Categorized | Reviews

Tony Berlant @ Brian Gross

by David M. Roth

“Lucky Shot”, 2011, 23 × 20”

For more than 50 years, the LA-based artist has transformed found and fabricated pieces of tin into “paintings” that seamlessly annex large tracts of art history while retaining a signature look: a crazy-quilt cut-up of snippets affixed to panels with small brads. In 2009, after a trip to Aix-en-Provence, Berlant added yet another dimension to an already complex technique: photography. Previously, the artist used tracings of photographs as visual guides for his compositions, but the photos themselves were never visible. They are now, and they compete for our attention, exponentially increasing the surface tension in pictures that are bolder, wackier, more abstract and spatially more complex than anything he’s shown to date. 


Using blurry, indistinct photographic swatches of landscape as grounds for his improvisations, Berlant has shed, at least for now, a defining feature of his oeuvre: a one dimensionality that is the unavoidable the byproduct of hammering tin onto wood. Where much of the action in Berlant’s work once resided on the surface, it’s now dispersed at varying depths, owing to differences in the size, shape and pictorial perspective of his source materials. His pictures are still collages.  But with their photographic backgrounds exposed, the painted tin that Berlant attaches to them seems to leap off the pictures as if extruded by an unseen force. The most memorable among them (Beside Myself, The High Spot, Some Other Place, Lucky Shot) evince a psychedelicized Post-Impressionist, Pop-inflected approach to abstraction. In the details of his pictures you can spot many familiar things – cars, airplanes, fish, flora and vestiges of commercial signage and packaging – but overall, the paintings look like nothing you’ve ever seen. Berlant remains, as always, sui generis.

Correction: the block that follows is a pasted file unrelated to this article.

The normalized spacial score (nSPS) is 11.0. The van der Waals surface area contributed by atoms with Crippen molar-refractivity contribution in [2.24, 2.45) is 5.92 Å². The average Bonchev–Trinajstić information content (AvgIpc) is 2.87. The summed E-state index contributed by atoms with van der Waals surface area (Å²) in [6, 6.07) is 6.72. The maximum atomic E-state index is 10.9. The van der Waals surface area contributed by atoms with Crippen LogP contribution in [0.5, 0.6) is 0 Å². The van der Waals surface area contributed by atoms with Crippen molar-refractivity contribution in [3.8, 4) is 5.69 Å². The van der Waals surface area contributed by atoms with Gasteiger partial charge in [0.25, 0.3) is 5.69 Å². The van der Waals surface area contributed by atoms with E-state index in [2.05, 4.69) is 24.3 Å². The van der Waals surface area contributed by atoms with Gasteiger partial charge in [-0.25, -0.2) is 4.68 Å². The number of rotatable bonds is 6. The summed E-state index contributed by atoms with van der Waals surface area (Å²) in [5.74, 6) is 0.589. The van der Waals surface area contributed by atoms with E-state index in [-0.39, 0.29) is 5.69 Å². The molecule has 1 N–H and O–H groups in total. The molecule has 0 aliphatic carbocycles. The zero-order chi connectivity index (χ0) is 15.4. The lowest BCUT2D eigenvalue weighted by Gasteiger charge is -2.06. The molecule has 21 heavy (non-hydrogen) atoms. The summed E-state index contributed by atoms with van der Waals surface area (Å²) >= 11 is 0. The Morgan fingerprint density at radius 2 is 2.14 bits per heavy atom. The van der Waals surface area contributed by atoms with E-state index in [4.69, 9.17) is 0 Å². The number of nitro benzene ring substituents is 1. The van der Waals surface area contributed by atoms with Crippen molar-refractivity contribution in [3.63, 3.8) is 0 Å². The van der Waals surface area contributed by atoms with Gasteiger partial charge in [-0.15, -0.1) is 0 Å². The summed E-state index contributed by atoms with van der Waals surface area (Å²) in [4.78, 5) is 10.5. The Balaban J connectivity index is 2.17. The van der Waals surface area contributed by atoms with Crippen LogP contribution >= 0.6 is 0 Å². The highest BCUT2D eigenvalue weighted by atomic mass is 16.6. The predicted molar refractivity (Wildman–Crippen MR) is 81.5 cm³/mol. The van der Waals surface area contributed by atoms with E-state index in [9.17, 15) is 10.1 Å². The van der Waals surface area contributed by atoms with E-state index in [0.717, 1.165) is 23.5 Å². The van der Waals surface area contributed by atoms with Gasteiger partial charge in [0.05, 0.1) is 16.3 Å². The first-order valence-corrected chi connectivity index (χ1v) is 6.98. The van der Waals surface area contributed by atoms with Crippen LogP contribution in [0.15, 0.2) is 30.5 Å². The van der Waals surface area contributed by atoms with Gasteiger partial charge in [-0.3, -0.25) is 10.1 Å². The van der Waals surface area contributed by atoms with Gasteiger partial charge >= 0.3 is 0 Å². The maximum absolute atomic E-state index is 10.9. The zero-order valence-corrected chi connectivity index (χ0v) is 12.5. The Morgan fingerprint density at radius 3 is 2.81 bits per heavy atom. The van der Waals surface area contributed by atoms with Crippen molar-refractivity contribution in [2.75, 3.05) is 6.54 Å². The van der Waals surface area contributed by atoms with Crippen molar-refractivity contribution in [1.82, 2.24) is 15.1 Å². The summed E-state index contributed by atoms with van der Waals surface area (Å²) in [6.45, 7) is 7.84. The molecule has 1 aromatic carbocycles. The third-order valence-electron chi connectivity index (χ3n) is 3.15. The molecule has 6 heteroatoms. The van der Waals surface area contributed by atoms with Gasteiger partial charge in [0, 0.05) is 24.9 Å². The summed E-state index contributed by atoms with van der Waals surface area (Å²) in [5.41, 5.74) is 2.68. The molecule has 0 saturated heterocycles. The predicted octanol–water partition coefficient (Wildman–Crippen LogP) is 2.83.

“Fast Forward”, 2011, 75 ½ × 32”
Running through several pieces is a strong current of Eastern mysticism.  In these long, vertical pictures whose shapes recall Chinese scroll paintings, Berlant, who knows a worthy found object when he sees it, employs a B&W photograph of his studio floor in three different guises. The most beguiling, Goddess, features that photo without any overlay of tin. We’ve heard of Christ on a tortilla and the Virgin Mary appearing on the sides of buildings. Well, in this blurry, photogram-like image, the same kind of Rorschach dynamic is in play. You can see warriors, temples, monsters and probably a lot of other things if you look hard enough. Alternately, in Fast Forward, Berlant partially overlays the image with dancing shapes to create a sort of animated Thangka painting. Tigertail, an allover painting, has white and gray pieces of tin completely obscuring the photo. The effect is akin to a snowy Asian landscape, except that there are no explicit references to topography, only shapes whose studded edges betray the artist’s hand and some faint tree-like imprints: machine-made artifacts of the process the artist uses to manufacture the raw material. 
When it comes to material invention, Berlant has always pushed the limits.  With these new works he raises the stakes on the game he invented. Piling up references to thousands of years of art history, from cave painting to Pop, they give back in direct proportion to what you, the viewer, give to them.
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Tony Berlant: “New Works” @ Brian Gross Fine Art through July 1, 2011.
About the Author:
David M. Roth is the editor and publisher of Squarecylinder

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